When you see the vibrant colours and bold pattern of Ankara fabric, the first thing you think of is Africa. The rich tones and prints seen symbolising all things African. African print. Born and bred. What may surprise you however, is that Ankara is not actually an indigenous African print and actually originated in Indonesia with a method of wax-resistant dying called batik. African soldiers in Indonesia began importing these fabrics back home to West Africa. The Dutch began to make their own, cheaper versions of batik from cotton and sold it to merchants in Africa. Soon the print caught on and years later, came to obtain African symbols and motifs.
This is by far the sweetest of the bunch. The pattern closely resembles sugarcane and is thought to represent love or a person that is as sweet as sugarcane. A man may give this to the woman he loves as a sign of endearment and his love for her, showing it off to the rest of the people.
Sika Wo Antaban
This can loosely be translated to “money has wings.” It serves as a warning and reminder to people that although money may seem bottomless, it has the ability to leave you with nothing and fly away. It is advised to spend it wisely and keep it close to your pocket so it doesn’t fly away.
You Fly, I Fly
Very similar to the previous pattern, this print sports birds in a cage. This meaning however has nothing to do with money and is seen to symbolise love between two newly weds. The print is worn to symbolise their escape from their homes into a new one created by married life. It represents their new married life and the support and love they give one another. On a more mischevious note, the print has also been said to serve as a warning to the husband.
The meaning of the portrait Ankara pattern is pretty self explanatory. It is used to pay homage to someone of particular importance, to celebrate and support them. The portrait print began in 1956 with Queen Elizabeth’s visit. To give her a warm welcome, her portrait was printed on wax prints and given to citizens to show their respect for her. Since then, several important figures can be seen printed on Ankara cloth, including Barack Obama in the 2017 Supreme African print collection.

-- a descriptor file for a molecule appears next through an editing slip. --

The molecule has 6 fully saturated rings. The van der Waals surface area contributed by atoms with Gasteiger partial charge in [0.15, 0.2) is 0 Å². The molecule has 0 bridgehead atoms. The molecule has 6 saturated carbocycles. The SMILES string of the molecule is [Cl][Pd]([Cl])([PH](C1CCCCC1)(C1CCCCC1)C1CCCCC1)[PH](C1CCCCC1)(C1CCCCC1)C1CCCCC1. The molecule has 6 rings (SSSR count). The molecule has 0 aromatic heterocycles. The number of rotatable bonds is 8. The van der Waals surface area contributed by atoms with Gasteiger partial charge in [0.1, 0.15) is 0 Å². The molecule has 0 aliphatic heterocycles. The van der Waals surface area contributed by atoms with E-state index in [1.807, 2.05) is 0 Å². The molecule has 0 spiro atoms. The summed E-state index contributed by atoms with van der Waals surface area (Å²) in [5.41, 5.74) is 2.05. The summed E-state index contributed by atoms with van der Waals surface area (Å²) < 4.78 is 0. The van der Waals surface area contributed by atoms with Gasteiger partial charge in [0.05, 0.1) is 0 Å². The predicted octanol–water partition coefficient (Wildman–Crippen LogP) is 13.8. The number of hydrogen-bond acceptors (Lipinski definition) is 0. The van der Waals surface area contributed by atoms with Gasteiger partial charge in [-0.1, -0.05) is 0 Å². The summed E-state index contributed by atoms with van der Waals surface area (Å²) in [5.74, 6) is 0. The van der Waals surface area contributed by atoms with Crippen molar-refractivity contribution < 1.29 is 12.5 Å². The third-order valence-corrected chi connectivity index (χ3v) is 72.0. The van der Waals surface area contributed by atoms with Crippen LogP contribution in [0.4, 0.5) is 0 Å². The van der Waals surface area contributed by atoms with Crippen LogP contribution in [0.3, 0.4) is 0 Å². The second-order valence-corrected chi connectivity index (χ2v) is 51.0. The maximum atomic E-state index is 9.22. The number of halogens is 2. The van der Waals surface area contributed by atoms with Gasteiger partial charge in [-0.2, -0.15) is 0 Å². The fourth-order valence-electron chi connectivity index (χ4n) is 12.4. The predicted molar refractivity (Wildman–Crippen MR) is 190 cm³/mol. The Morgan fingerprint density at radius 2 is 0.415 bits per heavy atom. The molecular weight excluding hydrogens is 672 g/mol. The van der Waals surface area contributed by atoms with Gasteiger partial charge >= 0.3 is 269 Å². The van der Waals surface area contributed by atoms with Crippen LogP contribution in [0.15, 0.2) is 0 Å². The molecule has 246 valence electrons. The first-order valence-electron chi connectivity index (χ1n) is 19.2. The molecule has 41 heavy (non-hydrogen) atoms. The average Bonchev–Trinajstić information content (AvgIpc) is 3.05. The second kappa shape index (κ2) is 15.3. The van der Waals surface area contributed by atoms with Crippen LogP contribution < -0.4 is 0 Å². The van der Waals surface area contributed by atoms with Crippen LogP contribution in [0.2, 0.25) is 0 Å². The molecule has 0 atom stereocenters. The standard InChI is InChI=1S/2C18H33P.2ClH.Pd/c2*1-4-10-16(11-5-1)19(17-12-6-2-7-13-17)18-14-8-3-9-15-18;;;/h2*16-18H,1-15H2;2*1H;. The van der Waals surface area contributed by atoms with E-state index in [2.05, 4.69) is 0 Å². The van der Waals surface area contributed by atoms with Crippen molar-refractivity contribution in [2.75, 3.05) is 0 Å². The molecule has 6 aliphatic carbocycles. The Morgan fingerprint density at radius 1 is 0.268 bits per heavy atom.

Nsubra is the Akan word for a well. The print symbolises a well and the dots are an image of the ripples you see in a well when water is fetch or something else enters. This is definately one of the most popular of Ankara prints and can be seen in a variety of colours world-wide. To attest to its popularity, I, all the way in South Africa, own this very print in blue and pink.
The symbol of the fan came as one of modernity when electronic fans came to Africa. Along with fans, prints of telephones were also used to symbolise modernity. This however changed over the years with the coming of air conditioners and mobile phones. The fans thus came to be a symbol of the past.
Darling, don’t turn your back on me
The story of this print is by far my favorite. This print is known to Toga women as “darling, don’t turn your back on me” and was used by women who felt their partners no longer longed for them anymore. Although the print is bright and hosts a somewhat ‘relaxing’ pattern, it holds a cynical meaning and also serves as a desperate plea and warning to other women.